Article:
Changes in wellfare laws challenge some Minnesotans

by Libby George

Darlene McKissick is in a precarious situation, as she has been since she gave birth to twins at age 17 and first entered the welfare system.

“I just don’t make enough right now to let go,” said McKissick, who now is a 38-year-old single parent of six children.

In January, McKissick will reach the 60-month time limit imposed by the 1996 welfare reform law, and unless she – and nearly 2,000 similar cases statewide – can get an extension she will be forced off welfare.

But she faces even bigger problems. Changes in the federal Temporary Assistance for Needy Families law, up for reauthorization in 2003, could mean big trouble for McKissick, but changes to the state’s welfare program – the Minnesota Family Investment Program – could also force her to support her four dependent children without state assistance.

“The thing we’re hoping for most in reauthorization is stability. Stability in funds and stability in rules,” said Chuck Johnson, director of the Families with Children division in the Minnesota Department of Human Services.

The version of the bill passed by the U.S. House of Representatives and supported by President George W. Bush would increase the number of required work hours per week from 30 to 40 and gives states less flexibility.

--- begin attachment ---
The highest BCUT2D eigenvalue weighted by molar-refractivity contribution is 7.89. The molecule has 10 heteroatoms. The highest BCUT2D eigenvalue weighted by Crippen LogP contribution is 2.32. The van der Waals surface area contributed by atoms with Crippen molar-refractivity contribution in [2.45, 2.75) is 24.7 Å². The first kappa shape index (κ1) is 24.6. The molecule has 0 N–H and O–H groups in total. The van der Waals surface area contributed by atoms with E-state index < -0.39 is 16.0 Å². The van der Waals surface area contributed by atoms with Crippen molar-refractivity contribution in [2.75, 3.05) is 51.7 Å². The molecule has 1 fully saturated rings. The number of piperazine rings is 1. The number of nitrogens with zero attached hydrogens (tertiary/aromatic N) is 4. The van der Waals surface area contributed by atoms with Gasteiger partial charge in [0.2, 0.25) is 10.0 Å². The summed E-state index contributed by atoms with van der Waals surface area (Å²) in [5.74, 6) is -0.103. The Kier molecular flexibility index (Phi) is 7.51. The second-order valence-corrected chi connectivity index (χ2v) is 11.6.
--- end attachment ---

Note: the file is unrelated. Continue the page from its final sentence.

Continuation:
Waiver reauthorization

issue number one for Minnesota: waivers to the federal law, which expired in October 2001, can only be reauthorized through Congressional action.

“We really need that waiver, or we’ll be in trouble,” said Carol Miller, program manager with Children, Family and Adult Services in Hennepin County.

The waivers, which exist in 13 other states, provide welfare recipients in Minnesota with the flexibility to apply activities such as mental health assistance, education, job training and longer job searches to their federally required work hours.

McKissick currently works 32 hours each week and was able to obtain her GED through the provisions of the waiver. If the waiver is not renewed she will be unable to go to technical school, which she said is crucial to her future employment.